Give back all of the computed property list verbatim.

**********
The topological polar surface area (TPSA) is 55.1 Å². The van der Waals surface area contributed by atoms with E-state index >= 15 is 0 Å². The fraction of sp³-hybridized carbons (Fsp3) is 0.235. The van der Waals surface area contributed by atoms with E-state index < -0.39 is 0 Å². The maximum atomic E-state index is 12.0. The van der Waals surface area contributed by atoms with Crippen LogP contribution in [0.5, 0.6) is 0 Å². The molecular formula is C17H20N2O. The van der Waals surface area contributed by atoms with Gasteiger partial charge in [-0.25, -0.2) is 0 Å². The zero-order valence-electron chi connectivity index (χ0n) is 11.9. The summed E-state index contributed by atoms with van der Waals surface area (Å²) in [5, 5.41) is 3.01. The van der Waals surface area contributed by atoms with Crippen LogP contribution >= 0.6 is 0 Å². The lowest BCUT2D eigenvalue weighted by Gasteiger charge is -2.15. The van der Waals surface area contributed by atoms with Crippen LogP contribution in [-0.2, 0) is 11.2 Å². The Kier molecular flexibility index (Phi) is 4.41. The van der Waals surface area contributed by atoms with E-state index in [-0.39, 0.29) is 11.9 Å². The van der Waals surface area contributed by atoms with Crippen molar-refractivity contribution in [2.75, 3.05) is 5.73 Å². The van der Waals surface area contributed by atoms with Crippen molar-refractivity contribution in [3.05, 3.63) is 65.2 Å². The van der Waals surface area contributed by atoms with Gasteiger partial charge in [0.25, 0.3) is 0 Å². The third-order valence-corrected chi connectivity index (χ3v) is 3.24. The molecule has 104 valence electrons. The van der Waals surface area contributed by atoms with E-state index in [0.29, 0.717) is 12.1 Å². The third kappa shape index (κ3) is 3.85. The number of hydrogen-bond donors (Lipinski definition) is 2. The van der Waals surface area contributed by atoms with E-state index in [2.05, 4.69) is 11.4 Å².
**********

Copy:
The topological polar surface area (TPSA) is 55.1 Å². The van der Waals surface area contributed by atoms with E-state index >= 15 is 0 Å². The fraction of sp³-hybridized carbons (Fsp3) is 0.235. The van der Waals surface area contributed by atoms with E-state index < -0.39 is 0 Å². The maximum atomic E-state index is 12.0. The van der Waals surface area contributed by atoms with Crippen LogP contribution in [0.5, 0.6) is 0 Å². The molecular formula is C17H20N2O. The van der Waals surface area contributed by atoms with Gasteiger partial charge in [-0.25, -0.2) is 0 Å². The zero-order valence-electron chi connectivity index (χ0n) is 11.9. The summed E-state index contributed by atoms with van der Waals surface area (Å²) in [5, 5.41) is 3.01. The van der Waals surface area contributed by atoms with Crippen LogP contribution >= 0.6 is 0 Å². The lowest BCUT2D eigenvalue weighted by Gasteiger charge is -2.15. The van der Waals surface area contributed by atoms with Crippen LogP contribution in [-0.2, 0) is 11.2 Å². The Kier molecular flexibility index (Phi) is 4.41. The van der Waals surface area contributed by atoms with E-state index in [-0.39, 0.29) is 11.9 Å². The van der Waals surface area contributed by atoms with Crippen molar-refractivity contribution in [2.75, 3.05) is 5.73 Å². The van der Waals surface area contributed by atoms with Crippen molar-refractivity contribution in [3.05, 3.63) is 65.2 Å². The van der Waals surface area contributed by atoms with Gasteiger partial charge in [0.25, 0.3) is 0 Å². The third-order valence-corrected chi connectivity index (χ3v) is 3.24. The molecule has 104 valence electrons. The van der Waals surface area contributed by atoms with E-state index in [0.29, 0.717) is 12.1 Å². The third kappa shape index (κ3) is 3.85. The number of hydrogen-bond donors (Lipinski definition) is 2. The van der Waals surface area contributed by atoms with E-state index in [2.05, 4.69) is 11.4 Å².